Stretched-thin cops failing to take reports from rape victims
Seattle police are failing to take rape and other sexual assault reports in a timely way — or sometimes, even at all — from victims seeking treatment from Harborview Medical Center, King County's top sexual assault prosecutor told Axios Wednesday.
What they're saying: "Sometimes, an officer won't take a report for hours and often they won't come out to take a report at all; they may only take a report over the phone," said senior deputy prosecutor Ben Santos, chair of the Special Assault Unit for the King County Prosecuting Attorney's Office.
- Santos said he's been informed about the reporting problems directly by Harborview officials and social workers.
- A Harborview spokesperson told Axios on Wednesday that a supervisor in charge of treating sexual assault victims was unavailable, and didn't respond further.
Why it matters: The delay in reporting has meant an unknown number of rape cases are falling by the wayside, as victims aren't able to report crimes or have second thoughts about reporting due to the lack of police follow-through, Santos said.
Driving the news: The new details from Santos came after The Seattle Times and KUOW jointly reported Wednesday that detective staffing within the Seattle Police Department's Sexual Assault and Child Abuse Unit has been stretched so thin, it stopped assigning new cases with adult victims.
- The news report is based on an internal memo sent to interim police chief Adrian Diaz on April 11 by the unit's Sgt. Pamela St. John.
- Detectives now prioritize only a fraction of cases involving children, or those involving adults where a suspect is in custody.
The big picture: The unit's depleted staffing is a symptom of the department's wider staffing troubles in recent years, with the agency down more than 300 officers compared to two years ago.
- During that span, the department has shifted a larger portion of personnel to deal with more visible problems, including property crime and homeless encampment removals, per the Times/KUOW report.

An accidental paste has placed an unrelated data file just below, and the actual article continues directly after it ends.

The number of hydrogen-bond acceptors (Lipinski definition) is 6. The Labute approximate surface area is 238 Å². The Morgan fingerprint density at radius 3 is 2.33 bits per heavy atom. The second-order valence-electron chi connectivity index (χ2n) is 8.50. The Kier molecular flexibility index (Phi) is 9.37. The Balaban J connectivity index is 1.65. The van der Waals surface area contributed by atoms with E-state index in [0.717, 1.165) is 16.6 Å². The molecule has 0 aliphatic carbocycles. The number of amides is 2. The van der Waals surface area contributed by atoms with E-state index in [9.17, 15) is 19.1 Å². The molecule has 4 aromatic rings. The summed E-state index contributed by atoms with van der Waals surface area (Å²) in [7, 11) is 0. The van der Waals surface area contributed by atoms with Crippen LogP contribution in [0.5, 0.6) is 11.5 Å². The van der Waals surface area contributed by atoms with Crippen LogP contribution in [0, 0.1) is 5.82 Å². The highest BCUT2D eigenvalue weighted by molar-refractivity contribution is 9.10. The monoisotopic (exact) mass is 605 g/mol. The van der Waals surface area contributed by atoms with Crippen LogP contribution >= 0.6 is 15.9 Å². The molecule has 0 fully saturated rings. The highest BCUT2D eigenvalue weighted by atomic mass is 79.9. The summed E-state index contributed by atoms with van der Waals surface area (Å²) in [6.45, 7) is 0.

The other side: Assistant police chief Deanna Nollette downplayed her sergeant's memo as a "gross oversimplification," telling the Times/KUOW that adult sexual assault cases are still being assigned.
- SPD didn't immediately respond to Axios' request for comment specifically about Harborview.
- Mayor Bruce Harrell's spokesperson told Axios Wednesday that officers in patrol or working to remove encampments cannot simply be moved into the unit, which requires special training.
- Harrell's public safety initiatives, including directing Diaz to beef up patrols around "hot spots" for crime this year, have "absolutely not" diverted investigative resources from sex assault cases, the spokesperson added.
Reality check: Unit detectives at times have been redeployed from their regular assignments to work hot spot patrols, two department employees told Axios.
- In general, "most detectives that worked on the hot spot emphasis were doing their normal work," a department spokesperson said in an email. "There was about a two-week period that each bureau sent two officers/detectives" to help with hot spot policing.
Still, before cases are ever assigned to the stretched-thin detectives, Santos said, the failure to take reports from victims at Harborview is happening in the patrol ranks.
- "Unfortunately, we can't even do the bare minimum things now — like show up to take a report from someone who has the courage to come forward," he said.
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